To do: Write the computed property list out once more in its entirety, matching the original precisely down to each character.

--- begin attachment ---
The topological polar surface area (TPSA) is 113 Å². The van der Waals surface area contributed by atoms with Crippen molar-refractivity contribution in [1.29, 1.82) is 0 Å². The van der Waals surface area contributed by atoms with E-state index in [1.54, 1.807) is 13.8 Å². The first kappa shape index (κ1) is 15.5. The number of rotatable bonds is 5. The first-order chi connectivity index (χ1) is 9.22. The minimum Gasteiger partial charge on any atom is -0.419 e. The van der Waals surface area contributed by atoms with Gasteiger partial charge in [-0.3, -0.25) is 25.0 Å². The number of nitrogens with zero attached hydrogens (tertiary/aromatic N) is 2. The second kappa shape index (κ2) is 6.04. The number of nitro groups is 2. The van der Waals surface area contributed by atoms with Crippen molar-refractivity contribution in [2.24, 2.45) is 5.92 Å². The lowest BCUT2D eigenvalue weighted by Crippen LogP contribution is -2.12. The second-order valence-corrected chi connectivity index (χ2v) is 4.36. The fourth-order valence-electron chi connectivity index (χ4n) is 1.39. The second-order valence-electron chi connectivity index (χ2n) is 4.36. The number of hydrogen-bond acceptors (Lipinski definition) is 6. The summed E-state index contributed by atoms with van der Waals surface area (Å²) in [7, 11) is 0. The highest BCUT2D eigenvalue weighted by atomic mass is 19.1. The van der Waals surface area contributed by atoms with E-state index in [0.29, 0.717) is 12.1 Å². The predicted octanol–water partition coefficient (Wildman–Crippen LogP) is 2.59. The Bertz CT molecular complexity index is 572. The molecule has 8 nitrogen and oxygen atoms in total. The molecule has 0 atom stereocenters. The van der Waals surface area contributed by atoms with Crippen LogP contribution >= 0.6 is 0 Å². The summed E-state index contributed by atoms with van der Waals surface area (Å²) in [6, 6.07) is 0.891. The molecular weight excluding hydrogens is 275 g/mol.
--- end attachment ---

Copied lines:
The topological polar surface area (TPSA) is 113 Å². The van der Waals surface area contributed by atoms with Crippen molar-refractivity contribution in [1.29, 1.82) is 0 Å². The van der Waals surface area contributed by atoms with E-state index in [1.54, 1.807) is 13.8 Å². The first kappa shape index (κ1) is 15.5. The number of rotatable bonds is 5. The first-order chi connectivity index (χ1) is 9.22. The minimum Gasteiger partial charge on any atom is -0.419 e. The van der Waals surface area contributed by atoms with Gasteiger partial charge in [-0.3, -0.25) is 25.0 Å². The number of nitrogens with zero attached hydrogens (tertiary/aromatic N) is 2. The second kappa shape index (κ2) is 6.04. The number of nitro groups is 2. The van der Waals surface area contributed by atoms with Crippen molar-refractivity contribution in [2.24, 2.45) is 5.92 Å². The lowest BCUT2D eigenvalue weighted by Crippen LogP contribution is -2.12. The second-order valence-corrected chi connectivity index (χ2v) is 4.36. The fourth-order valence-electron chi connectivity index (χ4n) is 1.39. The second-order valence-electron chi connectivity index (χ2n) is 4.36. The number of hydrogen-bond acceptors (Lipinski definition) is 6. The summed E-state index contributed by atoms with van der Waals surface area (Å²) in [7, 11) is 0. The highest BCUT2D eigenvalue weighted by atomic mass is 19.1. The van der Waals surface area contributed by atoms with E-state index in [0.29, 0.717) is 12.1 Å². The predicted octanol–water partition coefficient (Wildman–Crippen LogP) is 2.59. The Bertz CT molecular complexity index is 572. The molecule has 8 nitrogen and oxygen atoms in total. The molecule has 0 atom stereocenters. The van der Waals surface area contributed by atoms with Crippen LogP contribution >= 0.6 is 0 Å². The summed E-state index contributed by atoms with van der Waals surface area (Å²) in [6, 6.07) is 0.891. The molecular weight excluding hydrogens is 275 g/mol.